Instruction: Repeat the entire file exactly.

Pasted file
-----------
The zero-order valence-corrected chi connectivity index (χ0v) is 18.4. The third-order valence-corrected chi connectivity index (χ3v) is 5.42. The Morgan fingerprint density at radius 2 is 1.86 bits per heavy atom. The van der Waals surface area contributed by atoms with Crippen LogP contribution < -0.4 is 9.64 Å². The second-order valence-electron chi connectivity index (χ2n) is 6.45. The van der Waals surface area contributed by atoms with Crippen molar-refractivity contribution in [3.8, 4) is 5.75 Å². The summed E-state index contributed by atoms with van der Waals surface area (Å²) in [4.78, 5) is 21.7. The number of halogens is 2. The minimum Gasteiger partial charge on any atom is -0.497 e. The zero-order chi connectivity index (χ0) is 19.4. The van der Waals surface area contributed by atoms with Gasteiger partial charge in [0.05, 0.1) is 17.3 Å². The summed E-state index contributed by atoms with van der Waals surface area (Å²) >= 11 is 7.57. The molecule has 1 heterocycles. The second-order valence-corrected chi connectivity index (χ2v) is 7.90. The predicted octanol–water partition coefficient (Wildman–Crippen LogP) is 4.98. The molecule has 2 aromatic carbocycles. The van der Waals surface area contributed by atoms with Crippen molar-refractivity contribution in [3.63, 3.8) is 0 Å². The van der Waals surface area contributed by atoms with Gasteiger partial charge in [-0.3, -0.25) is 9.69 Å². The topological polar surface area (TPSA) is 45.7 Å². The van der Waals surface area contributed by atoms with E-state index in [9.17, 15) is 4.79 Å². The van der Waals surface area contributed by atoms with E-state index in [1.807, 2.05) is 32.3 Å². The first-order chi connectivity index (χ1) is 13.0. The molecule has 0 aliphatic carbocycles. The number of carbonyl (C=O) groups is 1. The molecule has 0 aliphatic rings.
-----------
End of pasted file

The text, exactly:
The zero-order valence-corrected chi connectivity index (χ0v) is 18.4. The third-order valence-corrected chi connectivity index (χ3v) is 5.42. The Morgan fingerprint density at radius 2 is 1.86 bits per heavy atom. The van der Waals surface area contributed by atoms with Crippen LogP contribution < -0.4 is 9.64 Å². The second-order valence-electron chi connectivity index (χ2n) is 6.45. The van der Waals surface area contributed by atoms with Crippen molar-refractivity contribution in [3.8, 4) is 5.75 Å². The summed E-state index contributed by atoms with van der Waals surface area (Å²) in [4.78, 5) is 21.7. The number of halogens is 2. The minimum Gasteiger partial charge on any atom is -0.497 e. The zero-order chi connectivity index (χ0) is 19.4. The van der Waals surface area contributed by atoms with Gasteiger partial charge in [0.05, 0.1) is 17.3 Å². The summed E-state index contributed by atoms with van der Waals surface area (Å²) >= 11 is 7.57. The molecule has 1 heterocycles. The second-order valence-corrected chi connectivity index (χ2v) is 7.90. The predicted octanol–water partition coefficient (Wildman–Crippen LogP) is 4.98. The molecule has 2 aromatic carbocycles. The van der Waals surface area contributed by atoms with Crippen molar-refractivity contribution in [3.63, 3.8) is 0 Å². The van der Waals surface area contributed by atoms with Gasteiger partial charge in [-0.3, -0.25) is 9.69 Å². The topological polar surface area (TPSA) is 45.7 Å². The van der Waals surface area contributed by atoms with E-state index in [9.17, 15) is 4.79 Å². The van der Waals surface area contributed by atoms with E-state index in [1.807, 2.05) is 32.3 Å². The first-order chi connectivity index (χ1) is 13.0. The molecule has 0 aliphatic carbocycles. The number of carbonyl (C=O) groups is 1. The molecule has 0 aliphatic rings.